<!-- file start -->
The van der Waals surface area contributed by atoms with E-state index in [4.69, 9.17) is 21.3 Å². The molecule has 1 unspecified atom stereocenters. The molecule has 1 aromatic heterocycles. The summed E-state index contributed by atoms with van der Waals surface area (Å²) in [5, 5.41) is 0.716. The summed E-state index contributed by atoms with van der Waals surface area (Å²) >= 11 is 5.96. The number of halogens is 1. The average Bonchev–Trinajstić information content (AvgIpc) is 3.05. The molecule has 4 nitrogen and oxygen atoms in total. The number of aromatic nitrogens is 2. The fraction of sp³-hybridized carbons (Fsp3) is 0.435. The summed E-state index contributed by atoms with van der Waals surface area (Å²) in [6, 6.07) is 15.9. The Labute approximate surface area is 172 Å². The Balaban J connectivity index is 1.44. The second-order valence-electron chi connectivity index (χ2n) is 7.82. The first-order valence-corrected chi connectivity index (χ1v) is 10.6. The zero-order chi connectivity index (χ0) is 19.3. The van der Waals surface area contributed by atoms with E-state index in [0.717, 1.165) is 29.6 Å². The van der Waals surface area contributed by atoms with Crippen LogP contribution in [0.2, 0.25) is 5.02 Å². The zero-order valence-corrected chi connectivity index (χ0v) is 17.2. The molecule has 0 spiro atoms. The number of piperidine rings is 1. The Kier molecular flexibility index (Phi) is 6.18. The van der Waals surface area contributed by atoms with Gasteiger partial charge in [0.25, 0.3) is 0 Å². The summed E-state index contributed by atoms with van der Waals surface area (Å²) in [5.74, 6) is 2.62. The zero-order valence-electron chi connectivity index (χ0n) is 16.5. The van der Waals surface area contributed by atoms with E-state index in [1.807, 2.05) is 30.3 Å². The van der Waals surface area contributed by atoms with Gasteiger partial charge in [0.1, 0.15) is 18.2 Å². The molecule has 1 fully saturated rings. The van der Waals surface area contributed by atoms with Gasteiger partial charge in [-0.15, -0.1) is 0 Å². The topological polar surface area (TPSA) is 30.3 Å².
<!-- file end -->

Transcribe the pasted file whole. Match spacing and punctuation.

The van der Waals surface area contributed by atoms with E-state index in [4.69, 9.17) is 21.3 Å². The molecule has 1 unspecified atom stereocenters. The molecule has 1 aromatic heterocycles. The summed E-state index contributed by atoms with van der Waals surface area (Å²) in [5, 5.41) is 0.716. The summed E-state index contributed by atoms with van der Waals surface area (Å²) >= 11 is 5.96. The number of halogens is 1. The average Bonchev–Trinajstić information content (AvgIpc) is 3.05. The molecule has 4 nitrogen and oxygen atoms in total. The number of aromatic nitrogens is 2. The fraction of sp³-hybridized carbons (Fsp3) is 0.435. The summed E-state index contributed by atoms with van der Waals surface area (Å²) in [6, 6.07) is 15.9. The Labute approximate surface area is 172 Å². The Balaban J connectivity index is 1.44. The second-order valence-electron chi connectivity index (χ2n) is 7.82. The first-order valence-corrected chi connectivity index (χ1v) is 10.6. The zero-order chi connectivity index (χ0) is 19.3. The van der Waals surface area contributed by atoms with E-state index in [0.717, 1.165) is 29.6 Å². The van der Waals surface area contributed by atoms with Crippen LogP contribution in [0.2, 0.25) is 5.02 Å². The zero-order valence-corrected chi connectivity index (χ0v) is 17.2. The molecule has 0 spiro atoms. The number of piperidine rings is 1. The Kier molecular flexibility index (Phi) is 6.18. The van der Waals surface area contributed by atoms with Gasteiger partial charge in [0.25, 0.3) is 0 Å². The summed E-state index contributed by atoms with van der Waals surface area (Å²) in [5.74, 6) is 2.62. The zero-order valence-electron chi connectivity index (χ0n) is 16.5. The van der Waals surface area contributed by atoms with E-state index in [1.807, 2.05) is 30.3 Å². The van der Waals surface area contributed by atoms with Gasteiger partial charge in [0.1, 0.15) is 18.2 Å². The molecule has 1 fully saturated rings. The van der Waals surface area contributed by atoms with Gasteiger partial charge in [-0.15, -0.1) is 0 Å². The topological polar surface area (TPSA) is 30.3 Å².